EPPING, NH (Sept. 9, 2000) - Australian-born driver, Troy Critchley, steered Johnny Rocca's "Ironhorse" Pro Modified '49 Mercury to the initial pole position during first round qualifying for the Parts Pro Performance Centers North American ...
EPPING, NH (Sept. 9, 2000) - Australian-born driver, Troy Critchley, steered Johnny Rocca's "Ironhorse" Pro Modified '49 Mercury to the initial pole position during first round qualifying for the Parts Pro Performance Centers North American Nationals, at New England Dragway, in Epping, NH.
In fact, the 28 year-old hired driver for Rocca's Leesburg, Va.-based USA Racing Team, was among the first pair of Pro Modified vehicles to make official runs during the national event, the eighth on the International Hot Rod Association's (IHRA) 12-race, Summit Drag Racing tour.
Consequently, it took Critchley and Rocca just 6.283-seconds to grab the position, and re-ignite the supercharged-versus-nitrous controversy, which has dogged the Pro Modified category, in heightened fashion, throughout the 2000 season.
The second and third qualified entries in the 16-car field, like Rocca's, are supercharged, with former point leader, Fred Hahn, and Al Billes, clocking 6.344 and 6.363 times, respectively. Fourth through 15th positions are held by nitrous oxide entries, with Carl Spiering's Canada-based racecar the only remaining supercharged machine in the field, currently in 16th .
Credit Rocca's unyielding determination and mechanical prowess, plus the IHRA rule makers, for his car's present position atop Epping's Pro Mod field.
Rocca, a 40-plus year veteran driver and recently-turned crew chief, acknowledged that his crowd-pleasing "Ironhorse" is receiving its "second wind" through an experimental supercharger, created and developed by Elkhart, Ind.-based Kobelco Superchargers, and himself, over the past eight months.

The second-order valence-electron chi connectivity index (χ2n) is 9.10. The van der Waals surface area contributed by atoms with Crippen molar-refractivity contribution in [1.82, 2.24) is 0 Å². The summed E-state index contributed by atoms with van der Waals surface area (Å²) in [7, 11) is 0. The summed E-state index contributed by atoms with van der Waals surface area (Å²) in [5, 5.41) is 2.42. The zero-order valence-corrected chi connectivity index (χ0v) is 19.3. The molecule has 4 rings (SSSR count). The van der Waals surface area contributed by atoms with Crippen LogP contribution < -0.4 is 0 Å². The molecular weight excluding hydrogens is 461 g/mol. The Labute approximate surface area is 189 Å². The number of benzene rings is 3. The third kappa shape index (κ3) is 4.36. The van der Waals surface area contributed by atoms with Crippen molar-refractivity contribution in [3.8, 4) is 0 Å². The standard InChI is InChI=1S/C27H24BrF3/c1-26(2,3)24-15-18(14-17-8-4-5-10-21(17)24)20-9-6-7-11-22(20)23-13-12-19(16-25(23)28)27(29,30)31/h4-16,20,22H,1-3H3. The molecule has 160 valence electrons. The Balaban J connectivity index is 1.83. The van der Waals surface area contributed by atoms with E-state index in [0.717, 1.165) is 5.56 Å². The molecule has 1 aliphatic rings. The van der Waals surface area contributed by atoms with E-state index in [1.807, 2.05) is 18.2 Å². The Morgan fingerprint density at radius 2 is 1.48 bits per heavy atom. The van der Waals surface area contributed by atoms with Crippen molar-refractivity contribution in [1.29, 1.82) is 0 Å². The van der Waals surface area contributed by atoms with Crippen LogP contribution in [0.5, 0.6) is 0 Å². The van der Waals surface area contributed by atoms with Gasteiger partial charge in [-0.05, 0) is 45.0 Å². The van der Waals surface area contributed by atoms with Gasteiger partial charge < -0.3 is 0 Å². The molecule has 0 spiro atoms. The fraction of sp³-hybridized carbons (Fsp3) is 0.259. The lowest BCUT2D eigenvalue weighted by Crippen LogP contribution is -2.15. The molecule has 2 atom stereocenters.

"We call it (supercharger) `Superman'," said Rocca.
It may indeed be potent, but perhaps not yet bullet-proof.
"We hurt an engine on the run. That's the trouble with this supercharger," he continued. "It attacks different pistons for some unknown reason. We've spent a lot of time and money researching and developing this thing.
"I knew it was going to do it (burn pistons)," he said. "But, I set it on kill, on purpose, because I wanted to come out during the first run and put our best shot down, so we'd have the rest of the weekend to tinker around."
Immediately following the run, members of the Norwalk, Oh-based IHRA officiating staff were present in Rocca's pit area. After inspection of the unit, including an appearance by sanctioning body president, Bill Bader, the supercharger passed scrutiny. Hence, the run - and the hardware, will stand.
However, it's not the first time that the rule makers had seen the new unit.
"We had taken it to IHRA three months ago, and had them tech it - to take it apart and make sure it was legal," said Rocca. "They did then, and also came here (to my trailer after the run) and pronounced it legal again. They're fine with it."
The latest mechanical chess moves by Rocca, and the IHRA, are sure to incite to the rival nitrous-fed contingent, who remain vehemently opposed to the most recent rule changes within the Pro Modified division, which threaten the nitrous racer's current domination. Presently, nitrous racer, Quain Stott, leads supercharged and record-holder, Fred Hahn, in points, 518 to 472.
Beginning at this weekend's Epping event, the IHRA has allowed the supercharged vehicles a 75-pound weight reduction. It comes after an event ruling just two weeks ago, in Norwalk, which gave the same racers an incremental rearend gear ratio allowance.
The aforementioned pair of revisions are answers to a trio of restrictions placed by IHRA on the supercharged cars just three races into the season, in mid-June, which proved too harsh in providing the division a level playing field.
At that time, Hahn had established a new IHRA elapsed time record at 6.17, and was running away with the point chase. Also, Critchley, a former record-holder (6.227-seconds), had placed as high as fourth. He has since slipped back to the seventh position, and proved unable to qualify at the last two national events.
Two qualifying sessions remain on Saturday, prior to Sunday's final eliminations, scheduled to begin at 12 Noon.
Each of the 12 IHRA/Summit Drag Racing national events in 2000, including the Parts Pro Performance Centers North American Nationals, can be seen in one-hour television shows, airing each Sunday at 10:30 p.m. (Eastern Standard Time) on TNN (The Nashville Network).